In our last blog, we pointed out that relational databases—technology that isn’t able to keep up with the pace of changes and demands of data—fail to meet clients’ needs, are expensive to manage, can be more vulnerable to breaches and more. Also, your data is stuck in silos and you cannot get a 360-degree view of the data to better meet your customers’ needs.
It’s much better (and more cost-effective) to pick a tool that’s built to address these challenges.
In this blog, we will make the case for multi-model NoSQL databases as the answer for your state agency’s data integration headaches—including some success stories from the field.
NoSQL for the Win
A key feature of a multi-model NoSQL database is its ability to evolve with application requirements—as requirements change, the data model must also change. This is a problem for relational databases because the data model is static. A NoSQL database fully supports agile development because it doesn’t statically define how the data must be modeled. The data model is defined by the application model. NoSQL defers to the applications and services as to how data should be modeled. So, NoSQL features the flexibility and agility needed to meet those data demands.
Also, in today’s fast-paced data environment, databases must be able to support an ever-increasing number of users and data. They have to scale to maintain performance, and they have to do it efficiently. NoSQL databases have the ability to scale more effectively by deploying no more hardware than is required to meet the current load and scaling on-demand, without downtime. They are easy to install, configure and scale, and they ingest data quickly.
In addition, as state agencies are well aware, customer engagements increasingly are taking place online and on mobile apps. So, availability, accessibility and security are major concerns. These mission-critical applications must be available 24 hours a day, 7 days a week, without exception, and must protect critical information. Delivering 24×7 availability is a challenge for relational databases because most are deployed to a single physical server. If that server fails, the database becomes unavailable. In contrast, a NoSQL database separates and distributes data to multiple databases with no shared resources—so if one crashes, others are there to pick up the slack.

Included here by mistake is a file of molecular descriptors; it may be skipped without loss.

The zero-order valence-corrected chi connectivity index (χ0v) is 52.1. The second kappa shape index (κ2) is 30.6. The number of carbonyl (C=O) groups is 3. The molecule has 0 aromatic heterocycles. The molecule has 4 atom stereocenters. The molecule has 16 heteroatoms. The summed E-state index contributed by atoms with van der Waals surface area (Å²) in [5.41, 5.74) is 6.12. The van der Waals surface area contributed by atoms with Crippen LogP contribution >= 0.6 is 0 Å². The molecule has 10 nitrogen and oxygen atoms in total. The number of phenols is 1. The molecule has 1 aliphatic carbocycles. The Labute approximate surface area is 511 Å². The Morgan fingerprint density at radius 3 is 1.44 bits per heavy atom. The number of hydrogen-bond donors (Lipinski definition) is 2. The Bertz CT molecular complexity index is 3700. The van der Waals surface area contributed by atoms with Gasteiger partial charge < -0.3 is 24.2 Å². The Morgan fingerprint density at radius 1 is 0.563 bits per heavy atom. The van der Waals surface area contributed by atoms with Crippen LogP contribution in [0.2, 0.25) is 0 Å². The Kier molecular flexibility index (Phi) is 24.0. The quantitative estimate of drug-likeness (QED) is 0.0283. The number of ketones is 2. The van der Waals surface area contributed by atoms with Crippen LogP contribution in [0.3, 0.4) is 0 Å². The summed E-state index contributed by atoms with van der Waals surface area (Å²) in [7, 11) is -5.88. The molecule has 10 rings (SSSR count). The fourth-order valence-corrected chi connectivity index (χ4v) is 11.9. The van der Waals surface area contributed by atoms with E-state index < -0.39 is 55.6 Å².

So … what does all of this look like in the real world? And what can it mean for state agencies working to advance their data transformation and IT modernization efforts?
Data Security without Compromise
State agencies know that the struggle to implement consistent, government-grade data security policies without compromising data sharing has taken on new urgency. And, as cyberattacks continue to escalate, the need to strike this balance is more critical than ever.
By enabling rapid ingestion of multi-structured data along with powerful data mastering capabilities, NoSQL databases equip agencies to achieve a highly secure and actionable 360-degree view of their data—at less time and cost.
Here are a few examples of governments that leveraged the power of MarkLogic’s NoSQL enterprise database platform to solve their data integration challenges:
- Criminal History System. A state’s previous criminal history system was built on an RDBMS with custom code for application and search. This rigid legacy technology made it difficult to keep up with evolving legislation and business requirements. To modernize and become more agile, the state turned to MarkLogic. Their criminal history system now allows for a variety of powerful, role-based searches that better support its business processes and stringent security requirements.
- Medicaid Management Information System (MMIS) Modernization. Another state wanted to purchase the best healthcare for its citizens at the least possible cost. However, their legacy infrastructure relied on siloed systems to determine eligibility, causing challenges in gaining a holistic view of relevant data. By modernizing on MarkLogic, the state integrates disparate data and provides a 360-degree view of application and client/customer data, thus reducing time to service.
- Department of Human Services. This agency aims to ensure that children and at-risk adults receive the critical social services they need to thrive. To make sure recipients meet eligibility requirements, caseworkers must search their past benefits, work histories, circumstances, etc. The data had been stored across disparate agency repositories, making searches a slow process. But today, with MarkLogic’s multisystem information sharing, the agency can more easily access all the data required to meet the needs of vulnerable citizens.
READ our blog, Data Hubs: Separating Hype from Reality, and find out the long list of attributes you should be looking for in an enterprise-grade data hub.
And, DOWNLOAD our ebook, Introducing the Operational Data Hub, to learn about this new architecture pattern that helps to greatly reduce technical debt and streamline the data integration process.